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Inside the Philando Castile Rally: A reporter's perspective with City Pages' Susan Du

Sunday, April 22, 2018   (0 Comments)
Posted by: Meagan Lynch, student at University of Minnesota
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by Meagan Lynch

Student in the Hubbard School of Journalism and Mass Communication at the University of Minnesota

 

Journalists get their start in many different ways. Some know in the early years exactly what they want to do. Others, like City Pages' staff writer Susan Du, don’t figure it out until college. With a passion for writing, she knew she wanted to continue doing it in school. It wasn’t until college that she fell in love with journalism.

 

During college, Du worked with a number of publications and landed her first job post graduation with the Houston Press. Through her experiences there, she found she enjoyed the style of writing that came with writing for alternative weekly publications. This eventually led her to a full-time position at City Pages in 2014.

 

Du has written about a number of intriguing events within the Minneapolis and St. Paul area while working with City Pages. She describes the publication as the, “most creative and liberating paper I’ve ever worked for.” The investigative pieces that were the most exciting to write included an underground sex club in Minneapolis and a man suspected of murdering his wife on their wedding night.

 

While Du is well-versed in the art of investigative journalism, she is also experienced in something journalists dread: getting arrested on the job.

 

On July 6, 2016, Philando Castile was pulled over in Falcon Heights, Minnesota, by officer Jeronimo Yanez who shot and killed him. From that day, an uprising of Black Lives Matter movements and protests ensued. The movement continued until the day of Officer Yanez’s hearing in June. Eventually, he was found not guilty and the community was infuriated. What started as a small gathering in solidarity with Castile’s mother on the day of the verdict turned into a large scale protest.

 

Du was one of the local journalists sent to cover the protest.

 

“It was a big day. As rare as police prosecutions are, everyone (including local media) thought Yanez would get stuck with something. Reckless discharge at least,” says Du. “People everywhere were heartbroken and angry and I had a responsibility to capture the different ways in which they were processing it.”

 

Like many other media professionals, Du was there to do her job. Unfortunately, her attendance resulted in getting caught up in the crowd once police arrived to disburse the protest. She was in the wrong place at the wrong time and found herself detained with 17 other people. Du said she was terrified at the idea of word getting out that a City Pages reporter had been arrested, and the time and money that follows with being sent to jail.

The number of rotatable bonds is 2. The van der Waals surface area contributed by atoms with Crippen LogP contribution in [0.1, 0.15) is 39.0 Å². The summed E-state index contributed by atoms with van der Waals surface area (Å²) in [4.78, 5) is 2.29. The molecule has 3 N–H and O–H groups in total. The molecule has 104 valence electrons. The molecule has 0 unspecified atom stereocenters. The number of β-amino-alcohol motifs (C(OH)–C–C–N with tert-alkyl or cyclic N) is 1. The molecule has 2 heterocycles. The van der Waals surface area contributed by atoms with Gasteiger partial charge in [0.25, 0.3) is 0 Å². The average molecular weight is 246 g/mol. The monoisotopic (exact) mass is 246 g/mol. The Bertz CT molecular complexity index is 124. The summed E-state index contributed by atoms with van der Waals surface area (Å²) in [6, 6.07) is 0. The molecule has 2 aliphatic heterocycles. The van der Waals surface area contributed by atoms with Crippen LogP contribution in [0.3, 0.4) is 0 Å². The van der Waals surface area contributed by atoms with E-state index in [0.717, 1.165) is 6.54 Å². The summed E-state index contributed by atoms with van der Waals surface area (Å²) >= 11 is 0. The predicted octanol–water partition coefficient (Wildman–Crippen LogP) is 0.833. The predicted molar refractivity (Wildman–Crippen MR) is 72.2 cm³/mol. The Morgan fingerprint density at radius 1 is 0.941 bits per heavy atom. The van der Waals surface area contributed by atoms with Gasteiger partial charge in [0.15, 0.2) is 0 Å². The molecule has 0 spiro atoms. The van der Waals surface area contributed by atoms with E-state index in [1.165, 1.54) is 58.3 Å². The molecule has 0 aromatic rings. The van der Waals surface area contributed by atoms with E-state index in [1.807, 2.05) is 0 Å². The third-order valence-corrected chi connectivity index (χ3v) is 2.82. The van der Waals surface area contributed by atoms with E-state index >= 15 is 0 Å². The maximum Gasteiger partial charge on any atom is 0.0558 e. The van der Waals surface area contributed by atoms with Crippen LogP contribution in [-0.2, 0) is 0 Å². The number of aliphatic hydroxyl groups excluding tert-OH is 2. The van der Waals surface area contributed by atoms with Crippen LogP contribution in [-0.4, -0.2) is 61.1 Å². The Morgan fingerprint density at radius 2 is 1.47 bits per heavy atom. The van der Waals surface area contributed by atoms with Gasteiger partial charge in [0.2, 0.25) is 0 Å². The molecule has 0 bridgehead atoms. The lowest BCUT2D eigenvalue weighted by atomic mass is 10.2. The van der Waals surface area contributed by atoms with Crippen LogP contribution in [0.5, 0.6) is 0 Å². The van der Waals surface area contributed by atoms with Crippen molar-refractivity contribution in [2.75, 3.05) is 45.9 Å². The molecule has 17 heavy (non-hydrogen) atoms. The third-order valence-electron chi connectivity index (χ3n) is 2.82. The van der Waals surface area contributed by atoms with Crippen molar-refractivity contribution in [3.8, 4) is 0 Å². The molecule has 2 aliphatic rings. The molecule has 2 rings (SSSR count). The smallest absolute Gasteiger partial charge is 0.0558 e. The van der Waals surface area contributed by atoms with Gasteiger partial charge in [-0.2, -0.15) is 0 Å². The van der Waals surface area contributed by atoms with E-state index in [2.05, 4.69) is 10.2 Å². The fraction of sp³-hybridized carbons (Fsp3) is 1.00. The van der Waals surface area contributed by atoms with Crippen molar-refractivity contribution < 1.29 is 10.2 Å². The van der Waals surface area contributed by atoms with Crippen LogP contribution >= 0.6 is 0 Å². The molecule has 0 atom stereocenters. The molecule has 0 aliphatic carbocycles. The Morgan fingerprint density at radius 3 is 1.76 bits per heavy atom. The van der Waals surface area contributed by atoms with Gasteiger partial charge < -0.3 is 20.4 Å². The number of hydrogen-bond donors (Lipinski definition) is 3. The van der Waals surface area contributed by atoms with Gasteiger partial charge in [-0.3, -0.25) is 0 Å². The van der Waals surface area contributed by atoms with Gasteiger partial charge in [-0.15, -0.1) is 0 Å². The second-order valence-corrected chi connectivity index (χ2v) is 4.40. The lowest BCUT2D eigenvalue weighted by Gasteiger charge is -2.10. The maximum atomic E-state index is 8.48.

After the initial shock of her arrest, Du says, “[She] snapped back into reporter mode and took some pictures, chatted with other arrestees with the idea that I was going to write about all of it later.”

 

According to Du, getting arrested didn’t mean her shift was over. She recognized it as a valuable time to be in the present and get information so she could share her endeavors once she was out.  

 

Du has covered many protests in the past, but this was her first time getting caught up with the police. Fortunately, this experience has made her and fellow reporters more aware of their surroundings and have a better understanding of how to look out for each other when covering future protests and events that could lead to how the Castile rally ended.

 

For journalists who find themselves in a similar situation Du says, “Don’t get arrested. When it seems like people are going to get arrested, run fast. If you are arrested, stay calm, don’t worry, be respectful, carry yourself with dignity and take lots of mental notes because you’ll get some really good material. Enjoy jail – not everyone gets to experience it in the course of legitimate work. If the CO brings milk, take it, in case one of your cellmates has gotten maced and needs to wash his/her face with it.”

 

Editor’s Note: As a way to support the next generation of public relations professionals, we regularly feature articles written students from within our extended community. Many of you teach and have already seen the thoughtful insights offered by students. For those of you who haven’t, now’s your chance.

 

Students, want to learn more about the industry? Reach out to our student relations committee to learn how you can get involved in PRSSA and PRSA. Students involved in PRSSA gain access to professional development opportunities, scholarships, the opportunity to be published and more.

 




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Email: office@minnesotaprsa.org

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